But it is not only the color pigments that are based on renewable raw materials; binders and fibers required for the production of printing inks are also to be replaced. Judith Deriu is looking for natural alternatives to industrial products made from crude oil. "Materials made from fossil raw materials have a high impact on nature," says the chemist. "Microfibers are released from synthetic textiles that cannot be broken down, and artificial binders with pigments are released into the environment as microplastics from the motifs printed on textiles." The Dornbirn scientists use their plant pigments to color bio-based cellulose fibers, for example, which are produced from wood using an industrial process. For printing on textiles and paper, Deriu is testing sustainable binders based on biodegradable polysaccharides in order to avoid the creation of microplastics.

Schmetterling-Aufdruck auf einer Textilie
Gelber Aufdruck auf einer Textilie, Motiv Sonne
Gestreifter Aufdruck in Geld auf einer Textilie

Marketable products

Various printing inks are developed in collaboration with industry partners. Paper printing inks for offset printing made from sustainable vegetable oils and resins can be made completely sustainable with the plant pigments. "However, our pigment particles are still too large for paper printing, they have to be smaller than 3 micrometers," says the chemist. The results in textile printing, on the other hand, are very promising. "Together with our partners, we are currently looking for products that can be marketed." Shopping bags or event T-shirts, for example, are possible candidates. In the paper sector, wrapping paper, packaging materials and paper bags are possible areas of application for the new color piments and printing inks. For clothing, the products still need to be developed significantly so that they can withstand frequent washing.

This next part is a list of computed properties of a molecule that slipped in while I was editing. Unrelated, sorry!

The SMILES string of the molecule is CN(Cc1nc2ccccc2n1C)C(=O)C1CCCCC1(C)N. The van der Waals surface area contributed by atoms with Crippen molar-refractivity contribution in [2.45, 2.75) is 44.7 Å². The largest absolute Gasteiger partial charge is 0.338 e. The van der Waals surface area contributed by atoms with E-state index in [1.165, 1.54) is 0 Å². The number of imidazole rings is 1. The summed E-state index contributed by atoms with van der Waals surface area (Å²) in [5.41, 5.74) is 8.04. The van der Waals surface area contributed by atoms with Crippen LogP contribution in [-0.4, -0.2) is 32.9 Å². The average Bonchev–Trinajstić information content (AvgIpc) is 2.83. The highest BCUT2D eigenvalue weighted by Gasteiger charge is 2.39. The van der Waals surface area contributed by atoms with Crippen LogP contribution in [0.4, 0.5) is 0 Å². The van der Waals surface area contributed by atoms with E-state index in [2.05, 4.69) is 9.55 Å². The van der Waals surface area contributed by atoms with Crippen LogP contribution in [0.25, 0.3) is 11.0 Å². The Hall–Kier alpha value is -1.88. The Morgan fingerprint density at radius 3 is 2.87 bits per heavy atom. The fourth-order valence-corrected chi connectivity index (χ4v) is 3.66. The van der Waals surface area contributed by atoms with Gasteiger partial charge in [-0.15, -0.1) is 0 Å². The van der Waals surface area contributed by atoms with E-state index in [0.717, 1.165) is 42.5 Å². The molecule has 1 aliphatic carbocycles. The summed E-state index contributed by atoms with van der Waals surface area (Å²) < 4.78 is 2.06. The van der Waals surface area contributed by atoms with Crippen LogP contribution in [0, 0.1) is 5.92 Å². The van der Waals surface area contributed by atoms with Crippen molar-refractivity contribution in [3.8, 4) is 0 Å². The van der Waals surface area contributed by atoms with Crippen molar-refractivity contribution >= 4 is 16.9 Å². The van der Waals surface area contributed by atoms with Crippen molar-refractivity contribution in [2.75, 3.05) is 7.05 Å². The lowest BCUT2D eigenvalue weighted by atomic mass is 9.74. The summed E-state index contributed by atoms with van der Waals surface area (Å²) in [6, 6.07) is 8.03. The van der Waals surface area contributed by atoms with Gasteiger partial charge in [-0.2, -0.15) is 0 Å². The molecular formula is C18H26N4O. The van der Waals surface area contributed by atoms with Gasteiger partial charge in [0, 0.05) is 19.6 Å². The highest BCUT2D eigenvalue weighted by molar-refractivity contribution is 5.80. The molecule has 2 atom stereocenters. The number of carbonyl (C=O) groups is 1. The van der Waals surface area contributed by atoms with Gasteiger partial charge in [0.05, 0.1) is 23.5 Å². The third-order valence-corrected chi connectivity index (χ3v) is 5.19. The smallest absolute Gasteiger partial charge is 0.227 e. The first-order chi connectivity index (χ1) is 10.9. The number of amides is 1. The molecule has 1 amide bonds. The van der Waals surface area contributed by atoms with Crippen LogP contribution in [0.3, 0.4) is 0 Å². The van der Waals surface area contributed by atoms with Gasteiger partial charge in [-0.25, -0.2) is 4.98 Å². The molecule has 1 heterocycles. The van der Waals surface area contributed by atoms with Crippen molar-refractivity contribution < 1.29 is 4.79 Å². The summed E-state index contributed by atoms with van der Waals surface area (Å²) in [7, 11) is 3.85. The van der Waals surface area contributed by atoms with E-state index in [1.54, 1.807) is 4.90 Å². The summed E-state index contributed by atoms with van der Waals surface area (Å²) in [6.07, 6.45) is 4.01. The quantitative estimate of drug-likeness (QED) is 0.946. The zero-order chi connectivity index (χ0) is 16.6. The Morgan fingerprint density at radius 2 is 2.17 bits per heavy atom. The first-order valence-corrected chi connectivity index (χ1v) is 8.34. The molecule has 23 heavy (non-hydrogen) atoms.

Cooperation with industry also creates the basis for a network of science, business and all those involved along the value chain. Judith Deriu's project team includes, for example, textile printers Buntwerk from Vorarlberg, Kelheim Fibres, the world's leading manufacturer of viscose specialty fibers, Sun Chemical, the most important manufacturer of printing inks, and Verpackungszentrum Graz, the Austrian specialist for ecological packaging. "To truly establish a circular economy in the textile and printing industry, everyone involved must work together: Science, industry and consumers. My research is a small piece of the puzzle in this joint effort," says Judith Deriu.

On the researcher

Judith Deriu (*1986) was born in Switzerland and studied biomedicine in Amsterdam. In 2016, she joined the Research Institute for Textile Chemistry and Textile Physics at the University of Innsbruck for a doctorate and has been conducting research here as a postdoc since completing her doctorate. She is head of an FFG project on Plant Pigments as sustainable and biodegradable Colorants for coloring Textiles and Paper (PiColor)..

Judith Deriu

This article appeared in issue 02/23 of the research magazine zukunft forschung of the University of Innsbruck.